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The first programs you should install on your new PC

The Pip Boy from the Fallout series being the benevolent hacker he is
(Image credit: Bethesda)
Setting up a new PC

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Closing out the year with a brand new PC? Whether you bought it or built it (where the heck did you get a graphics card?), your new PC is essentially an empty canvas. That means it's time for us to slap a whole bunch of paint (er, software) on it. But we're gonna do that with style, not just willy-nilly, so that your new PC remains lean. Only the software you want and need, with none of the bloat.

Setting up a new PC can be fun, but it can also mean going to one website after another installing the same basic software, which is kinda boring. So we're going to speed up that process with a bundling service called Ninite, which will help us download and install most of what we want in one go.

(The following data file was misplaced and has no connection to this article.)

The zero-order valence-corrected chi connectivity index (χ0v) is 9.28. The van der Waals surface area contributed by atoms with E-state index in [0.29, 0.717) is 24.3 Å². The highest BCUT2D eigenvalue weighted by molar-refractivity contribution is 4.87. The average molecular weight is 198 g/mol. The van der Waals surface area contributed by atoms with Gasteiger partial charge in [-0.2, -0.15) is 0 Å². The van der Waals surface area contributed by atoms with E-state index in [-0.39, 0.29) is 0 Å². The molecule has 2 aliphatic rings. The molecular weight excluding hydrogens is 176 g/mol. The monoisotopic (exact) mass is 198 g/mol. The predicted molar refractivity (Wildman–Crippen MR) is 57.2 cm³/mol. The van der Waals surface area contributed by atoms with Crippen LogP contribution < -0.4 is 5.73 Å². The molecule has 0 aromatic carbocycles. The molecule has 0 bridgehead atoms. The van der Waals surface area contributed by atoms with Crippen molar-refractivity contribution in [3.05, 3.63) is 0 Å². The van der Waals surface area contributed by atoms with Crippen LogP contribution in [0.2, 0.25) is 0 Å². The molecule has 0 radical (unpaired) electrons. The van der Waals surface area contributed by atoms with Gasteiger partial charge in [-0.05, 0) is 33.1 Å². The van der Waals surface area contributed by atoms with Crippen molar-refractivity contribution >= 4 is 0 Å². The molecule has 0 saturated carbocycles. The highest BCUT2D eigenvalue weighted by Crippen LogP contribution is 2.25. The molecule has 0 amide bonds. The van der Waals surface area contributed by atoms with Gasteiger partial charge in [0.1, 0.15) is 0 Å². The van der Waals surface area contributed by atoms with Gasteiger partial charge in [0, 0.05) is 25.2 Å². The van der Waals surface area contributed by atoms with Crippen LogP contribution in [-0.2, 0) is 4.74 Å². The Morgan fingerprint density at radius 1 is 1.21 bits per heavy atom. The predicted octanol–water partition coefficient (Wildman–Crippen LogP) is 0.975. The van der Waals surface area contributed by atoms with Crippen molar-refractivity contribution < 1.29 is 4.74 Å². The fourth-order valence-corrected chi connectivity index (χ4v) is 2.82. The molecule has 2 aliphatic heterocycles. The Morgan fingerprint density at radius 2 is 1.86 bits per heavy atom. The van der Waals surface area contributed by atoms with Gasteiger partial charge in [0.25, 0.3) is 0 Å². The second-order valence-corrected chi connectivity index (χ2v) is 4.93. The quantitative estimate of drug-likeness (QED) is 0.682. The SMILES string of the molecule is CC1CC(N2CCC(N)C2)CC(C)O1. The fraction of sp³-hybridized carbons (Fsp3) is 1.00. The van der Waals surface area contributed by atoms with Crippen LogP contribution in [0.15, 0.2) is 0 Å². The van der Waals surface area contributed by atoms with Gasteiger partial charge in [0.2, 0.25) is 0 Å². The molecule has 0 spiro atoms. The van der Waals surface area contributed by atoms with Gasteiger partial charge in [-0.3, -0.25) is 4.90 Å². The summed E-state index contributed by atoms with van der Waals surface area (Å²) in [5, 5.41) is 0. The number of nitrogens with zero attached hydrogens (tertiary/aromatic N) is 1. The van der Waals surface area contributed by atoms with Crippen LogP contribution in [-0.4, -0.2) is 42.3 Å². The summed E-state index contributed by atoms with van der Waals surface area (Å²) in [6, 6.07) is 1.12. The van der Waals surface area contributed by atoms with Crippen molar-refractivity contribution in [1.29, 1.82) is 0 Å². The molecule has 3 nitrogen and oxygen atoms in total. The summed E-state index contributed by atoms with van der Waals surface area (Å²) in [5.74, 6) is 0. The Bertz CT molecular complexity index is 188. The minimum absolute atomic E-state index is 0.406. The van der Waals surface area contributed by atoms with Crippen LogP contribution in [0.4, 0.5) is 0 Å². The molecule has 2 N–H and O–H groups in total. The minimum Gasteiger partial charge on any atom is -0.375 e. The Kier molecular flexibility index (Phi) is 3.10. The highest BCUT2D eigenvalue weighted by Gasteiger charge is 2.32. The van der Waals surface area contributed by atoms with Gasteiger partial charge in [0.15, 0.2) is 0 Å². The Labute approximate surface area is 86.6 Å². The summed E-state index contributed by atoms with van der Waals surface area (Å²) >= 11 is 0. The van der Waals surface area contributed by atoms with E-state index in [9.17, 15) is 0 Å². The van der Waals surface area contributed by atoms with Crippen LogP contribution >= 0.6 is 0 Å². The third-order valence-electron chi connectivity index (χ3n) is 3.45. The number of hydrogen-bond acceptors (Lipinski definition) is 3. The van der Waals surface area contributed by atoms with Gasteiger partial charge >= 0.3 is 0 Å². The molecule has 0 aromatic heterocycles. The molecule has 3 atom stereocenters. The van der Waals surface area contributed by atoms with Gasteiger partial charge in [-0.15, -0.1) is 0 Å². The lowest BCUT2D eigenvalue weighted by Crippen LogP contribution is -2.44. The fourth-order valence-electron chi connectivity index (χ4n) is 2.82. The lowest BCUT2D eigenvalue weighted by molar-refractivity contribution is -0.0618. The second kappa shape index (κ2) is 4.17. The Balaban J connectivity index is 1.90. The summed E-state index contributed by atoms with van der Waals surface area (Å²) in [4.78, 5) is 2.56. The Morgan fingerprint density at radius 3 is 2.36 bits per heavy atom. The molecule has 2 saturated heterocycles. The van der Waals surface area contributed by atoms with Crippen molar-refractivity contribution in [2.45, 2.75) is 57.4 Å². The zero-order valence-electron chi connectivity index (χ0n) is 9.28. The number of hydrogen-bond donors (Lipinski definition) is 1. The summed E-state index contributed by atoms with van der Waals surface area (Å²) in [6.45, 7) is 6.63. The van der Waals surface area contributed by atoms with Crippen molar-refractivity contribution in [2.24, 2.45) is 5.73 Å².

From there, I have recommendations for a few more go-to apps and the other essentials you'll need to game.

Install the basics with Ninite

Ninite: Bundle up the basics

Ninite builds a custom installer for you that groups up all of the applications you want, then installs all of them in one go. It's mercifully free of the annoying toolbars and free offers and other adware most installers try to sneak onto your PC, and it saves you loads of time going to each individual website to grab the basic software you'll want on your PC. It's simple, and it works perfectly.

Ninite also offers a lot of software you probably don't need, but none of it's forced on you. I picked out the software I'd tell most people to install on a new PC, but you can add or remove whatever suits you.

Here's the quick version of where to start. Give each of the below programs a checkmark ✅, then click "Get Your Ninite" to create an installer that bundles all of these programs together.

  • Google Chrome
  • GIMP
  • ShareX
  • Steam
  • Zoom
  • Discord
  • Notepad++
  • VLC
  • Audacity
  • Spotify
  • TeamViewer
  • WinDirStat
  • Java x64
  • .NET
  • 7-Zip